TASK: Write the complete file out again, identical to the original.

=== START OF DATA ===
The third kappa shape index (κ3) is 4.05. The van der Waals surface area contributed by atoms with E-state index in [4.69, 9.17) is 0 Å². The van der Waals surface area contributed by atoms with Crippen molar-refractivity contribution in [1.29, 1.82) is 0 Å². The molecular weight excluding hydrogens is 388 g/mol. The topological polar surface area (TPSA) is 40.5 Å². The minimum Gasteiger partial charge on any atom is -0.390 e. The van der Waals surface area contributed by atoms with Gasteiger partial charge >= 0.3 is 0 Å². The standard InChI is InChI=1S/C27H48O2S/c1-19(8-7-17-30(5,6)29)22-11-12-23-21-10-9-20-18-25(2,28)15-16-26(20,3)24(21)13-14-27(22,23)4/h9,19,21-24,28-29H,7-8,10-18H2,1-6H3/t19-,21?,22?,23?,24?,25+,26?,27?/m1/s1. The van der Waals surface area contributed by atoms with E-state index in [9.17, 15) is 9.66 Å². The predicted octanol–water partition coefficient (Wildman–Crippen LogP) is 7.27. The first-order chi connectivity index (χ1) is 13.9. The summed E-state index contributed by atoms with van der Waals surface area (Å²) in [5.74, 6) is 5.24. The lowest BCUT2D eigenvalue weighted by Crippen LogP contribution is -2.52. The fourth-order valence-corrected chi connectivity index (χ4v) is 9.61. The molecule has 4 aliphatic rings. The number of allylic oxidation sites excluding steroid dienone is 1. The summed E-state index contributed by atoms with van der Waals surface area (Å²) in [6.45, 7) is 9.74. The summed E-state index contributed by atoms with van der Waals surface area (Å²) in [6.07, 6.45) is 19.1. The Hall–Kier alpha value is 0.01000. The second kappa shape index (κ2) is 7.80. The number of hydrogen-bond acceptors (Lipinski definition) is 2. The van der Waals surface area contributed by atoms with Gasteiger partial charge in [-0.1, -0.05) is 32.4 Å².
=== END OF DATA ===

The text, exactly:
The third kappa shape index (κ3) is 4.05. The van der Waals surface area contributed by atoms with E-state index in [4.69, 9.17) is 0 Å². The van der Waals surface area contributed by atoms with Crippen molar-refractivity contribution in [1.29, 1.82) is 0 Å². The molecular weight excluding hydrogens is 388 g/mol. The topological polar surface area (TPSA) is 40.5 Å². The minimum Gasteiger partial charge on any atom is -0.390 e. The van der Waals surface area contributed by atoms with Gasteiger partial charge >= 0.3 is 0 Å². The standard InChI is InChI=1S/C27H48O2S/c1-19(8-7-17-30(5,6)29)22-11-12-23-21-10-9-20-18-25(2,28)15-16-26(20,3)24(21)13-14-27(22,23)4/h9,19,21-24,28-29H,7-8,10-18H2,1-6H3/t19-,21?,22?,23?,24?,25+,26?,27?/m1/s1. The van der Waals surface area contributed by atoms with E-state index in [9.17, 15) is 9.66 Å². The predicted octanol–water partition coefficient (Wildman–Crippen LogP) is 7.27. The first-order chi connectivity index (χ1) is 13.9. The summed E-state index contributed by atoms with van der Waals surface area (Å²) in [5.74, 6) is 5.24. The lowest BCUT2D eigenvalue weighted by Crippen LogP contribution is -2.52. The fourth-order valence-corrected chi connectivity index (χ4v) is 9.61. The molecule has 4 aliphatic rings. The number of allylic oxidation sites excluding steroid dienone is 1. The summed E-state index contributed by atoms with van der Waals surface area (Å²) in [6.45, 7) is 9.74. The summed E-state index contributed by atoms with van der Waals surface area (Å²) in [6.07, 6.45) is 19.1. The Hall–Kier alpha value is 0.01000. The second kappa shape index (κ2) is 7.80. The number of hydrogen-bond acceptors (Lipinski definition) is 2. The van der Waals surface area contributed by atoms with Gasteiger partial charge in [-0.1, -0.05) is 32.4 Å².